Jamie Curry takes over at Waccamaw Middle School
The students at Waccamaw Middle School will be greeted by a new principal when they return to class next month.
Jamie Curry, who has been assistant principal at Waccamaw High School for three years, has been promoted to the WMS principal’s position, at least on an interim basis.
The decision to place Curry as head of the school was made last week after the sudden resignation of Mark Phillips, who had held the position only one year.
Curry’s experience in the education field has included work in both the teaching and administrative sides.
She began her career in 1993 as a teacher at Maryville Elementary School where, in 1996, she was named the school’s Teacher of the Year.
She later transferred to Georgetown Middle School where she taught eighth-grade South Carolina history. In 2004, she was named the District Teacher of the Year.
Curry, in an interview this week, said getting the call that she was being offered the new job was a “pretty big surprise.”
She had applied for the job, and was one of the finalists, last year when Phillips was chosen.
“It is an honor and a privilege” to get the job, Curry said.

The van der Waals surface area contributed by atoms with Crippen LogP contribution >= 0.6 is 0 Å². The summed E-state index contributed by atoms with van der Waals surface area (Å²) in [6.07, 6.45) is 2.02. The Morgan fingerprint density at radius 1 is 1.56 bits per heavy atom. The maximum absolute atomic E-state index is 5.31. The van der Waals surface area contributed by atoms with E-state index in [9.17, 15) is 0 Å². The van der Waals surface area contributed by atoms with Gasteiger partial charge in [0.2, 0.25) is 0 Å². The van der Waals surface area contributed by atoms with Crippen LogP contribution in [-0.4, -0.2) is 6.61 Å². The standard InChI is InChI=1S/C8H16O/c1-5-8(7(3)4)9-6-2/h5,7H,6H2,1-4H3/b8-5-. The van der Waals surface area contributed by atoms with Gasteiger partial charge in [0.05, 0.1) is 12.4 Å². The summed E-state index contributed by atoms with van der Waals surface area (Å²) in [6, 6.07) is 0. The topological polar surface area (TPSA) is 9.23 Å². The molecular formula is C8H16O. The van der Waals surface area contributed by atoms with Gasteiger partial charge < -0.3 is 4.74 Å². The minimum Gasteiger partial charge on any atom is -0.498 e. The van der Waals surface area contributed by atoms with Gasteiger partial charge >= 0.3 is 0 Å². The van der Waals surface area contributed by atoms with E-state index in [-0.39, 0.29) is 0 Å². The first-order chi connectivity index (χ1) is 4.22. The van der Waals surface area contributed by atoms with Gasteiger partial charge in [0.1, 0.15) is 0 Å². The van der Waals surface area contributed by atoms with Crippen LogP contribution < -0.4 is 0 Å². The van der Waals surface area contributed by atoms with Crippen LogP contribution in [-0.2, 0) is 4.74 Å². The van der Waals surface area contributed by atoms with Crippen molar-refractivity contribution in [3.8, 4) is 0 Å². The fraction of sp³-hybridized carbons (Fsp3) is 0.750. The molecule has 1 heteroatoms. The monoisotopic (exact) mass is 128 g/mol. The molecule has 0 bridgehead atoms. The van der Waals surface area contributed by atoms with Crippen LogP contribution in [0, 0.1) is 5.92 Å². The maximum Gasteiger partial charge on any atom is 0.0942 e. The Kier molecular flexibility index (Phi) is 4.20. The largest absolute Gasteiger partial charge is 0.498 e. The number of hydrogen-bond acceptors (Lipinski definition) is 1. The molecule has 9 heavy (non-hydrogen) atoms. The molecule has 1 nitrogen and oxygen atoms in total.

Dozier said when he received Phillips resignation, he knew he did not have time to go through the normal hiring process and have a principal in place before the start of the new school year. So, he pulled out the applications submitted last year and knew Curry was suited for the job.
“She has had a good career and is a good employee,” Dozier said, adding he had positive response from teachers when he spoke with them about offering the job to Curry.
He said the school board will decide later whether to remove the word “interim” from her title or search for a new principal.
Curry said WMS has “an awesome staff” and she knows they will have everything ready for students to return.
Phillips was hired as principal of Waccamaw Middle in June 2012. Earlier this month he submitted his resignation.
Dozier would not say if Phillips gave a reason for his resignation.
According to documents from the U.S. District Court in Florence, Phillips pleaded guilty in June 1997 to a felony charge of “fraud by wire, radio or television.”
According to the documents, Phillips “knowingly and willfully did devise and intend to devise a scheme and artifice to defraud and to obtain money and property by means of false and fraudulent pretenses, representations and promises.”
In October 1997 he was sentenced, according to the documents, to three years probation, 100 hours of community service and a $500 fine.
Dozier was asked Tuesday if he knew about Phillip’s record when he was hired.
“I am not getting into that,” Dozier replied. “I have resignations all the time. He resigned and I wish him well. I am going to focus on where we are and am looking ahead.”
The Georgetown Times attempted to reach Phillips by telephone and email but was unsuccessful.
By Scott Harper
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